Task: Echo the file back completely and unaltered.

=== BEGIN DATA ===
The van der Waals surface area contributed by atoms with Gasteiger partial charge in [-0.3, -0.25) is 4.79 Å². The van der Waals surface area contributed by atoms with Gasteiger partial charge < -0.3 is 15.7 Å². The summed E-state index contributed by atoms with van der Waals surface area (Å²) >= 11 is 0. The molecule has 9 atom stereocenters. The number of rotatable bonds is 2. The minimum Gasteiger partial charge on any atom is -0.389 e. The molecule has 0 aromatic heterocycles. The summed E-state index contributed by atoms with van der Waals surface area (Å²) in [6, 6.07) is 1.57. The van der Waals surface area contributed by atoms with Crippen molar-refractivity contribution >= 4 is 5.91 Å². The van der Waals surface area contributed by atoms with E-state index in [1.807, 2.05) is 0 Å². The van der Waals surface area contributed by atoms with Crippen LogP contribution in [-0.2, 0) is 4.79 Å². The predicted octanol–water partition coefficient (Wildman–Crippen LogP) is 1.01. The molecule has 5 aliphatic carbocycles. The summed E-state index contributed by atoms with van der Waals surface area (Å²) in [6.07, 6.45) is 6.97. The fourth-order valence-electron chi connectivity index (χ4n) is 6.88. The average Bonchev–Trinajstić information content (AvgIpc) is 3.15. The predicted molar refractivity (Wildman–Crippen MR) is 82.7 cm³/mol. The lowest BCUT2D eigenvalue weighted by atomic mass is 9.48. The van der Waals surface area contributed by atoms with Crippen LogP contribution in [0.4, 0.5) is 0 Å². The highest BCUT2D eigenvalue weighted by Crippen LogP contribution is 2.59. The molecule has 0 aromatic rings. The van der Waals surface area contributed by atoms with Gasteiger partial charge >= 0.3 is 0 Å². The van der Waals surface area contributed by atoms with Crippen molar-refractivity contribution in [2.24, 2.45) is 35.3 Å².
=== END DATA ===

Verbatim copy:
The van der Waals surface area contributed by atoms with Gasteiger partial charge in [-0.3, -0.25) is 4.79 Å². The van der Waals surface area contributed by atoms with Gasteiger partial charge < -0.3 is 15.7 Å². The summed E-state index contributed by atoms with van der Waals surface area (Å²) >= 11 is 0. The molecule has 9 atom stereocenters. The number of rotatable bonds is 2. The minimum Gasteiger partial charge on any atom is -0.389 e. The molecule has 0 aromatic heterocycles. The summed E-state index contributed by atoms with van der Waals surface area (Å²) in [6, 6.07) is 1.57. The van der Waals surface area contributed by atoms with Crippen molar-refractivity contribution >= 4 is 5.91 Å². The van der Waals surface area contributed by atoms with E-state index in [1.807, 2.05) is 0 Å². The van der Waals surface area contributed by atoms with Crippen LogP contribution in [-0.2, 0) is 4.79 Å². The predicted octanol–water partition coefficient (Wildman–Crippen LogP) is 1.01. The molecule has 5 aliphatic carbocycles. The summed E-state index contributed by atoms with van der Waals surface area (Å²) in [6.07, 6.45) is 6.97. The fourth-order valence-electron chi connectivity index (χ4n) is 6.88. The average Bonchev–Trinajstić information content (AvgIpc) is 3.15. The predicted molar refractivity (Wildman–Crippen MR) is 82.7 cm³/mol. The lowest BCUT2D eigenvalue weighted by atomic mass is 9.48. The van der Waals surface area contributed by atoms with Crippen LogP contribution in [0.4, 0.5) is 0 Å². The highest BCUT2D eigenvalue weighted by Crippen LogP contribution is 2.59. The molecule has 0 aromatic rings. The van der Waals surface area contributed by atoms with Gasteiger partial charge >= 0.3 is 0 Å². The van der Waals surface area contributed by atoms with Crippen molar-refractivity contribution in [2.24, 2.45) is 35.3 Å².